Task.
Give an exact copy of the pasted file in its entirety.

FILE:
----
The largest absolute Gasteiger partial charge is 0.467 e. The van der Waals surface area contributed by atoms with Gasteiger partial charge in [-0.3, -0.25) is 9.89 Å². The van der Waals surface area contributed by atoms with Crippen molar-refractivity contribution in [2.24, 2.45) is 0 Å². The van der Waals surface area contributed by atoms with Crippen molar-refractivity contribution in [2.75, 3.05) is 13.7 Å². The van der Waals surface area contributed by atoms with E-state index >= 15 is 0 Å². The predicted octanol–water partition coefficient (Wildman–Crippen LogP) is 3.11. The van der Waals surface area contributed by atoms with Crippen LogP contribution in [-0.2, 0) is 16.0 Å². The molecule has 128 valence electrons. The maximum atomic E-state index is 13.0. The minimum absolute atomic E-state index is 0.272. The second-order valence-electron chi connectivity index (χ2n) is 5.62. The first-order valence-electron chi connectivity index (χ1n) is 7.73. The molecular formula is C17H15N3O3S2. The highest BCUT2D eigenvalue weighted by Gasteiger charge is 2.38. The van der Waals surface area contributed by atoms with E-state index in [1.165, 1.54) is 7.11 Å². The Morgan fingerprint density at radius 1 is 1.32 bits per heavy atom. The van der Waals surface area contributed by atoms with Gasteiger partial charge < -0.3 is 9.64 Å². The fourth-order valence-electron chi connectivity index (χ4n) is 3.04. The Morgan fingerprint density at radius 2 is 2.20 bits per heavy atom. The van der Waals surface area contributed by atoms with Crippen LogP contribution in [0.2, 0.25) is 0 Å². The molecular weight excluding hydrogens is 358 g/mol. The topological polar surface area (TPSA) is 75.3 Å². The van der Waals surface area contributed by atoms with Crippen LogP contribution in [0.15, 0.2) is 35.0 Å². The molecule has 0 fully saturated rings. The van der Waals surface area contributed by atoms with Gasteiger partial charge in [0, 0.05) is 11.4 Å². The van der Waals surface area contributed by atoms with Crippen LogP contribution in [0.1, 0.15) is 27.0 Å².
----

The largest absolute Gasteiger partial charge is 0.467 e. The van der Waals surface area contributed by atoms with Gasteiger partial charge in [-0.3, -0.25) is 9.89 Å². The van der Waals surface area contributed by atoms with Crippen molar-refractivity contribution in [2.24, 2.45) is 0 Å². The van der Waals surface area contributed by atoms with Crippen molar-refractivity contribution in [2.75, 3.05) is 13.7 Å². The van der Waals surface area contributed by atoms with E-state index >= 15 is 0 Å². The predicted octanol–water partition coefficient (Wildman–Crippen LogP) is 3.11. The van der Waals surface area contributed by atoms with Crippen LogP contribution in [-0.2, 0) is 16.0 Å². The molecule has 128 valence electrons. The maximum atomic E-state index is 13.0. The minimum absolute atomic E-state index is 0.272. The second-order valence-electron chi connectivity index (χ2n) is 5.62. The first-order valence-electron chi connectivity index (χ1n) is 7.73. The molecular formula is C17H15N3O3S2. The highest BCUT2D eigenvalue weighted by Gasteiger charge is 2.38. The van der Waals surface area contributed by atoms with E-state index in [1.165, 1.54) is 7.11 Å². The Morgan fingerprint density at radius 1 is 1.32 bits per heavy atom. The van der Waals surface area contributed by atoms with Gasteiger partial charge < -0.3 is 9.64 Å². The fourth-order valence-electron chi connectivity index (χ4n) is 3.04. The Morgan fingerprint density at radius 2 is 2.20 bits per heavy atom. The van der Waals surface area contributed by atoms with Crippen LogP contribution in [0.2, 0.25) is 0 Å². The molecular weight excluding hydrogens is 358 g/mol. The topological polar surface area (TPSA) is 75.3 Å². The van der Waals surface area contributed by atoms with Crippen LogP contribution in [0.15, 0.2) is 35.0 Å². The molecule has 0 fully saturated rings. The van der Waals surface area contributed by atoms with Gasteiger partial charge in [0, 0.05) is 11.4 Å². The van der Waals surface area contributed by atoms with Crippen LogP contribution in [0.1, 0.15) is 27.0 Å².